A periodic column on Sanctum strategy, theory, and fun,
by Ian Schreiber, Sanctum player name Gannon. You can reach Ian at
Game Strategy: The Mana Shift
March 15, 2001
By now, you should know about normal and reverse mana decks, and the difference
between them. Today, I'd like to introduce a third classification of deck. The
idea is to start with a normal mana path in the early game, then shift to a
reverse mana path in mid-game. As such, it behaves like neither a standard normal
mana nor reverse mana path, since it's partly both and partly neither. After
talking with those in Hero's Gate, I've decided to call this a mana shift
deck, since there wasn't a term to describe it before now.
Advantages of Shifting
Why would you build a deck around a mana shift? Well, as with any other new
or unexpected deck concept, you automatically gain an element of surprise, which
is key. But beyond that, you gain the early-game capabilities of your native
House, while getting some mid-game strength from the reverse mana. So, the deck
concepts that can gain the most from a mana shift are those where their House
has a strong early game, and a House that uses their secondary mana as its primary
can provide an equally strong mid-game and late game.
This can be done for a number of reasons. One is if you're using a House that's
notorious for having a very weak mid-game and late game; making a mana shift
can allow you to take an early-game advantage and drive it home easier than
you might be able to if you continued with a regular mana path. Another is if
you simply notice that one House's early-game strategy and another House's mid-game
strategy work well together, or even just a single progression of cards that
seem particularly powerful.
Mana Structures and Paths
A typical mana path for a shift deck involves generating two or three Primary
mana, then shifting to Secondary for the rest of the game. It's common to see
the Secondary mana used to generate a third mana type (using Globe-target mana
generating spells), and it will sometimes use a town-target mana spell to generate
more Primary mana for the late game.
The final mana structure will look similar to a reverse mana deck: typically
a small amount of Primary (2 to 4), a large amount of Secondary (5 to 8), and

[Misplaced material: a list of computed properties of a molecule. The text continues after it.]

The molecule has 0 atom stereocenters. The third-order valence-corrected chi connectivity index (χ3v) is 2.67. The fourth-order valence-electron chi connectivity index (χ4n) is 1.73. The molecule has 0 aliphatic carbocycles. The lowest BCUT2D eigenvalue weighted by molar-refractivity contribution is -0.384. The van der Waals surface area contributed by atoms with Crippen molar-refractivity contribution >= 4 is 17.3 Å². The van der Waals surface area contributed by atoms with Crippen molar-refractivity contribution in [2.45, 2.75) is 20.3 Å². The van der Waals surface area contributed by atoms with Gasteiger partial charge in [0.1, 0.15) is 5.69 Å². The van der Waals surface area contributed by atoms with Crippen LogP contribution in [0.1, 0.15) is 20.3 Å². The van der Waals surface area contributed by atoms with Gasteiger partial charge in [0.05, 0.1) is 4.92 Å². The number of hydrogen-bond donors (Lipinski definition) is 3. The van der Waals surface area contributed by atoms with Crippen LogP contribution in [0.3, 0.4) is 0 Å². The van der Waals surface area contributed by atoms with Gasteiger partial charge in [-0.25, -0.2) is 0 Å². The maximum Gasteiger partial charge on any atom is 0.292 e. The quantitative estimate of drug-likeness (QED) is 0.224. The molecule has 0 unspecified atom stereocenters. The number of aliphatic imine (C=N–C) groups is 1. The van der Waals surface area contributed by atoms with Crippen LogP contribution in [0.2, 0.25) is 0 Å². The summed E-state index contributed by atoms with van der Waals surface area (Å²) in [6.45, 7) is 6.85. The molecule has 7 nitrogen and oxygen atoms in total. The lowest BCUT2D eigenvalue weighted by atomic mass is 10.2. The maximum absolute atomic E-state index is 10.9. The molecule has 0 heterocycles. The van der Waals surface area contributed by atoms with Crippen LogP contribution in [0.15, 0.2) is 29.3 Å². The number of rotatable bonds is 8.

some other mana splashed in.
Disadvantages of Shifting
Clearly, by shifting, you're giving up a lot. By not going with a normal mana
path, you deny yourself any spells requiring 4 or more Primary, at least until
the late game, when they might otherwise be available in mid-game. By not committing
entirely to a reverse mana deck, you slow yourself down in your Secondary mana
generation, which means that your early-game spells had better be worth it (typically,
either by speeding you up or slowing your opponent down, to make up for lost
time in this way).
The following traits make it possible for a deck to perform a Shift. You'll
note that these are highly similar to the traits I've mentioned in the past
that are required for a deck to go Reverse.
- You must be able to cast some good early-game spells with a small amount
of Primary mana (no more than 3). By early-game, I mean that they
should support an early-game strategy, for example Lockdown or Combat Speed.
- You must be able to cast some good spells using the Secondary mana type,
along with a small amount of a third mana type (no more than 2).
- Your deck must have a strong focus that makes it worth the trouble.
So, for example, a Hope Shift deck would probably not work, since Hope has
a weak early game; your early Clarity would not help you gain a quick advantage,
so you would gain nothing from starting out that way only to shift later.
Ah, but what deck concepts would work? A surprising number of them, considering
that many players have never seen a shift deck in play at all. In the next few
articles I'll go over several shift decks in detail. Until then, here's some
things for you to think about:
Is it possible to have a Reverse Shift deck, that is, one that starts with
a small amount of Secondary mana and then generates Primary?
What Houses have the strongest opening games and weakest relative mid-games,
and are therefore most likely to consider a Shift strategy?